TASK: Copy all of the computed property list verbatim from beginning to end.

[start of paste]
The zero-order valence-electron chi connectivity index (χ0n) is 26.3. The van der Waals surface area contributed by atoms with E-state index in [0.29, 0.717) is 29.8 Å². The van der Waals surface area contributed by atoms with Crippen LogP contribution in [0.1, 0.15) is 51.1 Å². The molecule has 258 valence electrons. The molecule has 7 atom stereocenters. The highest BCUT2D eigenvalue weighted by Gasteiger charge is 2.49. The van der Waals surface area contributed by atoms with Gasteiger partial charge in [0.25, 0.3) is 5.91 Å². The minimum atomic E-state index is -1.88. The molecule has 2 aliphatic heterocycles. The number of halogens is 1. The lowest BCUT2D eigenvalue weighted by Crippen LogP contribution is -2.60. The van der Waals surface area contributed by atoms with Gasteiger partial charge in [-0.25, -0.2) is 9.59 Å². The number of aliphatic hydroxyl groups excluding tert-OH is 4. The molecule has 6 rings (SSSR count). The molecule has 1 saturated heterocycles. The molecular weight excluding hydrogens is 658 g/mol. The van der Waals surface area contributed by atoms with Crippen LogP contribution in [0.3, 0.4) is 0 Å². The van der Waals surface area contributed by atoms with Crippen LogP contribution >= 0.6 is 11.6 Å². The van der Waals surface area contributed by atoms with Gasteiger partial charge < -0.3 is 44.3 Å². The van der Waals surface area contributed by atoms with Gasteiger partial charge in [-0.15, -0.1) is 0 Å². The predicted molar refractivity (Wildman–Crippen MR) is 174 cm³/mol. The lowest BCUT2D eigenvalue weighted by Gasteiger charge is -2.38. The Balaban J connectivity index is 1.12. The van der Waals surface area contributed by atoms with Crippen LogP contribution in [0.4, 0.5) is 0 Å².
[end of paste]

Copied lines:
The zero-order valence-electron chi connectivity index (χ0n) is 26.3. The van der Waals surface area contributed by atoms with E-state index in [0.29, 0.717) is 29.8 Å². The van der Waals surface area contributed by atoms with Crippen LogP contribution in [0.1, 0.15) is 51.1 Å². The molecule has 258 valence electrons. The molecule has 7 atom stereocenters. The highest BCUT2D eigenvalue weighted by Gasteiger charge is 2.49. The van der Waals surface area contributed by atoms with Gasteiger partial charge in [0.25, 0.3) is 5.91 Å². The minimum atomic E-state index is -1.88. The molecule has 2 aliphatic heterocycles. The number of halogens is 1. The lowest BCUT2D eigenvalue weighted by Crippen LogP contribution is -2.60. The van der Waals surface area contributed by atoms with Gasteiger partial charge in [-0.25, -0.2) is 9.59 Å². The number of aliphatic hydroxyl groups excluding tert-OH is 4. The molecule has 6 rings (SSSR count). The molecule has 1 saturated heterocycles. The molecular weight excluding hydrogens is 658 g/mol. The van der Waals surface area contributed by atoms with Crippen LogP contribution in [0.3, 0.4) is 0 Å². The van der Waals surface area contributed by atoms with Crippen LogP contribution >= 0.6 is 11.6 Å². The van der Waals surface area contributed by atoms with Gasteiger partial charge < -0.3 is 44.3 Å². The van der Waals surface area contributed by atoms with Gasteiger partial charge in [-0.15, -0.1) is 0 Å². The predicted molar refractivity (Wildman–Crippen MR) is 174 cm³/mol. The lowest BCUT2D eigenvalue weighted by Gasteiger charge is -2.38. The Balaban J connectivity index is 1.12. The van der Waals surface area contributed by atoms with Crippen LogP contribution in [0.4, 0.5) is 0 Å².